‘…a true picture has the power to set the imagination to work, even if it takes time’
(Lam, quoted in M. Fouchet, Wifredo Lam, Barcelona, 1976, pp. 188-89).
Infused with a sense of drama and mystery, Wifredo Lam’s Chant de la forêt captures the dark and enigmatic power of the Cuban landscape and stimulates the imagination in its suggestion of the presence of unseen forces, hidden in the depths of the forest. Fusing vegetative forms with sharply angled curvilinear and rhomboid shapes, the artist creates a hybrid creature, part animal, part plant and part mystical being. At once constructed and organic, the form emerges from the darkness in an interlocking assemblage of shapes, its hybridity simultaneously referencing surrealist thought, the indigenous landscape of Lam’s homeland, and the unique elements of the Afro-Cuban culture which survived there. Painted in 1946, Chant de la forêt was created following Lam’s return to Cuba after almost two decades living in Europe. This homecoming prompted an extraordinary breakthrough in the artist’s work, as he reconnected with his cultural roots in a deeply profound and creative way.
Lam first became acquainted with the Surrealists whilst living in Paris in the late 1930s. Following his flight from Fascist-controlled Spain, the young Cuban had arrived in the French capital with a letter of introduction from the sculptor Manuel Hugué to Pablo Picasso. Picasso was an important influence on the artist, introducing him to cubist forms and traditional African art, as well as an elite circle of avant-garde artists and thinkers, including André Breton, Tristan Tzara, Michel Leiris, Pierre Loeb and Joan Miró. His friendship with these Surrealists was further strengthened after the outbreak of World War II, as the Occupation of France forced Lam, Breton, and others to travel to Marseilles, in the hope of gaining passage on a ship to the Americas. They found refuge at the Villa Air Bel, the French headquarters of the American Committee of Aid to Intellectuals, which was run by Varian Fry. It was here that Lam became involved in collective production with the group, participating in automatic drawing sessions, contributing designs for the tarot pack Jeu de Marseille, and executing a number of India ink drawings in the surrealist sketchbooks which became known as the Carnets de Marseille. Breton chose six of these drawings to illustrate his lengthy poem Fata Morgana in 1941, and these delicate works show early examples of the artist’s interest in hybrid figures, combining elements from the human, animal and plant worlds to create mystical creatures. Lam and Breton departed Marseilles together shortly after the Fata Morgana was banned by the Vichy government, travelling to Martinique before Lam continued on to Cuba alone.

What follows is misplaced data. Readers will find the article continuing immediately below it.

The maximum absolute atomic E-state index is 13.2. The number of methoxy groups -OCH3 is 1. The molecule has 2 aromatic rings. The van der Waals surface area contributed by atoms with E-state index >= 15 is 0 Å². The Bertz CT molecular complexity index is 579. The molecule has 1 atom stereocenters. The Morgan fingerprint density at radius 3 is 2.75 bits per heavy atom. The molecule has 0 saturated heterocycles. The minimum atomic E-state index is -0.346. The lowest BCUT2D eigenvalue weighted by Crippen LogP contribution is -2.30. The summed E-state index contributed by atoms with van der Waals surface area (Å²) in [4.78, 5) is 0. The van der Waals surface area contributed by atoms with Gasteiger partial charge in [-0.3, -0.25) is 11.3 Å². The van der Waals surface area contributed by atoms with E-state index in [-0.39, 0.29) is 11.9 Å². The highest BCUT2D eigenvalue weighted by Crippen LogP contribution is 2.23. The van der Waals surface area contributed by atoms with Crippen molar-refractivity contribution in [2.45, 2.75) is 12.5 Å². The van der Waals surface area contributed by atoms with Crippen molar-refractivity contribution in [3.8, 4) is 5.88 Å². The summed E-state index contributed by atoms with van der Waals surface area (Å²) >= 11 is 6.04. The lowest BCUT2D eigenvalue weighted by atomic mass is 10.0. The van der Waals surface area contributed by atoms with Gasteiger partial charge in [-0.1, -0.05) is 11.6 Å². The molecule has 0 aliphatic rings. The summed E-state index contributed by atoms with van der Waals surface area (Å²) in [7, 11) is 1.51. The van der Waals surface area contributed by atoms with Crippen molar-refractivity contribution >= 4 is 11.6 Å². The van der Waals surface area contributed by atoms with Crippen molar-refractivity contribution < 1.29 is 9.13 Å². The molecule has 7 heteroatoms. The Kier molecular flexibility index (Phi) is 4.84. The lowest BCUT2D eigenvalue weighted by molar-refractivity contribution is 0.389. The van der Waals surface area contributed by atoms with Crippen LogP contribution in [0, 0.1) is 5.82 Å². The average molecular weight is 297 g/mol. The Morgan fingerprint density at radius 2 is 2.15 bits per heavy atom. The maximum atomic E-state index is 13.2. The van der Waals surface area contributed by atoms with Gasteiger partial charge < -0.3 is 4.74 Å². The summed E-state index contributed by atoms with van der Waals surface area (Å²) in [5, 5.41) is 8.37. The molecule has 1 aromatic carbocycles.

Lam’s return to his homeland induced a new impetus in his painting, and during the 1940s he developed a style that was a unique synthesis of Cubism, Surrealism, and Afro-Cuban sources. As Lam explained, ‘My return to Cuba meant above all, a great stimulation of my imagination, as well as the exteriorization of my world. I responded always to the presence of factors which emanated from our history and our geography, tropical flowers and black culture’ (Lam, quoted in M. Greet, ‘Inventing Wifredo Lam: The Parisian Avant-Garde’s Primitivist Fixation’, in Invisible Culture: An Electronic Journal for Visual Culture, Issue 5, 2003, p. 9). This renewed connection to Cuba manifested itself most notably in the artist’s focus on the country’s indigenous plant forms. In Chant de la Fôret, for example, sugar cane, palm fronds and tobacco leaves become fused to one another in a series of complex assemblages. This fusion of forms recalls the automatism of his earlier surrealist drawings at the Villa Air Bel, whilst simultaneously retaining a strong sense of balance and geometry that recalls his cubist compositions.